The Honor of Philias recognizes SigEps who have demonstrated the cardinal principle of brotherly love through exceptional acts of unselfishsh service. The 2015 award was given to the brothers of Southeast Missouri State, who rallied around the family of their late chapter brother Bobby Christman, ’17, and ensured his legacy would aid others in need. Christman, whose story was shared in last issue’s In Memoriam, was tragically shot while defending his girlfriend during an armed robbery earlier this year.
Christman was the epitome of a Balanced Man. He was a gifted athlete who helped found the university’s wrestling club and became a model student as a member of SigEp. He was passionate about the Fraternity and was elected recruitment chairman of his chapter.
When brothers learned of his critical injury, they rushed to the hospital to join his family by his side. It was winter break, and many drove through the night. SigEps filled the hospital waiting area and corridors as everyone awaited news of his condition. When the hopelessness of the situation became clear, they kept vigil as Christman’s family said their final goodbyes.
Even in death, Christman’s brothers remained at his side. The entire chapter served as pallbearers and honor guard at Christman’s funeral, carrying him to his final resting place. Chapter President Aaron Clite, ’16, delivered the eulogy and shared a quote Christman had sent to his brothers before his death: “Get control over your life. Be a better person to others. Be productive and love life, because you only have it for so long. So don’t waste it.”
Moved by Christman’s life of strength and service, the chapter did everything they could to support his family, commemorate his legacy and ensure that their fallen brother would forever impact the lives of others.
General James T. Conway, Southeast Missouri State ’69, former Commandant of the U.S. Marine Corps and a SigEp Citation recipient, visited the campus to comfort his chapter brothers in their time of grief. He encouraged them to find a way to honor Christman, and they decided to build a memorial scholarship as a tribute.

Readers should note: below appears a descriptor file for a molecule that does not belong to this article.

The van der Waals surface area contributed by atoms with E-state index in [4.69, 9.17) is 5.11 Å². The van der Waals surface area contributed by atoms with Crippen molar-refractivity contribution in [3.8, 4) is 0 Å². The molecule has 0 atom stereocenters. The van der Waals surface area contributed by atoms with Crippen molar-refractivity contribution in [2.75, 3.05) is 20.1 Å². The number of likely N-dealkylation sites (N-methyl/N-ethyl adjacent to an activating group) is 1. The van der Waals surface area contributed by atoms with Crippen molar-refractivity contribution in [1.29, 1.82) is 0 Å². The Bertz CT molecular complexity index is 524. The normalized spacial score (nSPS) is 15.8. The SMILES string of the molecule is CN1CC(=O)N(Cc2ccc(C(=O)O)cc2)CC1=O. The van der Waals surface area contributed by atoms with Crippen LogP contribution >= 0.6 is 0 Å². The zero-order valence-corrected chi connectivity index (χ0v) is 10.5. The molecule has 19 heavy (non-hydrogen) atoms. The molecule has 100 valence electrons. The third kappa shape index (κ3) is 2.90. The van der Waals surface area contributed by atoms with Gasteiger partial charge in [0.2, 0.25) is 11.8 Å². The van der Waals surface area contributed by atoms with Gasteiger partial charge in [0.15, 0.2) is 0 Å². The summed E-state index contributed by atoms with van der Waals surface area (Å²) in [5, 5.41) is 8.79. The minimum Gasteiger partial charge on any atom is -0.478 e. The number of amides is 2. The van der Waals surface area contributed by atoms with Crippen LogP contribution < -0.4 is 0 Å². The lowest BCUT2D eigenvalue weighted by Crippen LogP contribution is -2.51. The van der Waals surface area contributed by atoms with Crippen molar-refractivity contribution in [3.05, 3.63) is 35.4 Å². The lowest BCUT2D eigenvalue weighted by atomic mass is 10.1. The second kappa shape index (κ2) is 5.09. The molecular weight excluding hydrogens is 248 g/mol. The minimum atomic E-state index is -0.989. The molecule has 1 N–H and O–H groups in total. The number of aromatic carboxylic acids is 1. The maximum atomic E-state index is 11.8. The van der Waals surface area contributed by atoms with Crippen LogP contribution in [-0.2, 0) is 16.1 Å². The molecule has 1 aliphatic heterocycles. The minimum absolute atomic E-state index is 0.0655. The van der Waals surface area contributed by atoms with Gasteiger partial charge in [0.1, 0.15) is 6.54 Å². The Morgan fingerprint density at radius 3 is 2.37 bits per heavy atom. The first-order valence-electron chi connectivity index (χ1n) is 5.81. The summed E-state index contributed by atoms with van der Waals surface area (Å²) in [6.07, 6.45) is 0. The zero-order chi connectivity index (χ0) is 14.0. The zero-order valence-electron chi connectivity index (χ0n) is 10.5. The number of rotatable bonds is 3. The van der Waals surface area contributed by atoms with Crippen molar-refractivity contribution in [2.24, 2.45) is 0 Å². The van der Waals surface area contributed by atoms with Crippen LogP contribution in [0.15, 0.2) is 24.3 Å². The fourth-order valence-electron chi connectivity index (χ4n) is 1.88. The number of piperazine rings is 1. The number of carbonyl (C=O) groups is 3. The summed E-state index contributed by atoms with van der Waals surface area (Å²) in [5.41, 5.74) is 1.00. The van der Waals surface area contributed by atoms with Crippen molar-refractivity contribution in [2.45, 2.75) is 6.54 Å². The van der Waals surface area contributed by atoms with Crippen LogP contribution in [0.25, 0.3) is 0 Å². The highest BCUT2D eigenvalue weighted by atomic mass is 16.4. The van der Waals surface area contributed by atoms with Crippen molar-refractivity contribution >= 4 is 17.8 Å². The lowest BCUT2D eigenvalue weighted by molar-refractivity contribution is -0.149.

The chapter and alumni vigorously raised funds to establish a permanent endowment in Christman’s memory. Online giving sites, social media and word of mouth were used to generate support. They sent out letters to alumni and hosted numerous fundraising events to establish the Bobby Christman Memorial Fund. They quickly collected over $40,000, with donations coming from the school’s athletic department, the Greek community and SigEps from more than 25 different chapters. The new endowment will provide an annual scholarship to a deserving undergraduate brother and serve as a permanent way for Christman’s family and friends to honor his life.
Determined to make an even greater impact, the chapter committed to go beyond raising funds. In life, Christman had given of himself to others unreservedly. Because of his selﬂess decision to become an organ donor, even in death, he has continued to give hope to ﬁve others struggling for life. This ultimate act of giving inspired his brothers to become organ donors themselves. In addition, they promoted organ donor awareness by organizing events and sharing Christman’s story. Securing hundreds of organ donor commitments from their university community, the chapter ensured Christman’s legacy will be felt in an untold number of communities.
“Any soul fortunate enough to receive the gift of life from one of these donors will be another person saved because of Bobby,” said Past Grand President Steve Shanklin, Murray State ’70, as he commended the chapter’s efforts at Conclave.
The Southeast Missouri State RLC accepted the 2015 Honor of Philias at the Conclave Brotherhood Luncheon, with the moment serving as another meaningful tribute to Christman’s life. After inviting the chapter to join him on stage, Shanklin surprised the brothers with a letter from Christman’s parents, Bob and Dawn. Unable to attend Conclave, the two wrote, “We knew pretty quickly that we had inherited 95 sons. We felt their arms around us and their support for our family.”
The Honor of Philias award was established in 1989 by Past Grand President and Order of the Golden Heart recipient Jack D. Wheeler, North Texas ’61, and his wife, Kate. Their endowment provided a $5,000 gift toward the Bobby Christman Memorial Fund.
“Of all the fraternities he knew, we are the only one that chose brotherly love over brotherhood in our founding principles,” said Shanklin of Wheeler. “Many times, these terms are seen and used interchangeably. But Jack stated that brotherhood looks inward toward its brothers, while brotherly love looks outward to embrace all humanity in its charge.”
The Honor of Philias is given biennially at each Grand Conclave to a chapter or individuals that have powerfully exhibited the Fraternity’s cardinal principle of brotherly love. The award itself is a crystal obelisk on a granite base permanently displayed at the Fraternity’s Headquarters at Zollinger House in Richmond, and recipients are given an exact replica.
Past recipients of the award have included brothers who cared for a member seriously injured in a car accident in 2013, helped a new member diagnosed with cancer in 2011, supported a brother who tragically lost his eyesight in 2009, aided in Hurricane Katrina recovery efforts in 2007, empowered Iraqi college students in 2005 and performed many other acts of kindness stretching back to 1989. The award has encouraged and inspired SigEp brothers to extraordinary acts of brotherly love, just as Past Grand President Wheeler and his wife, Kate, intended.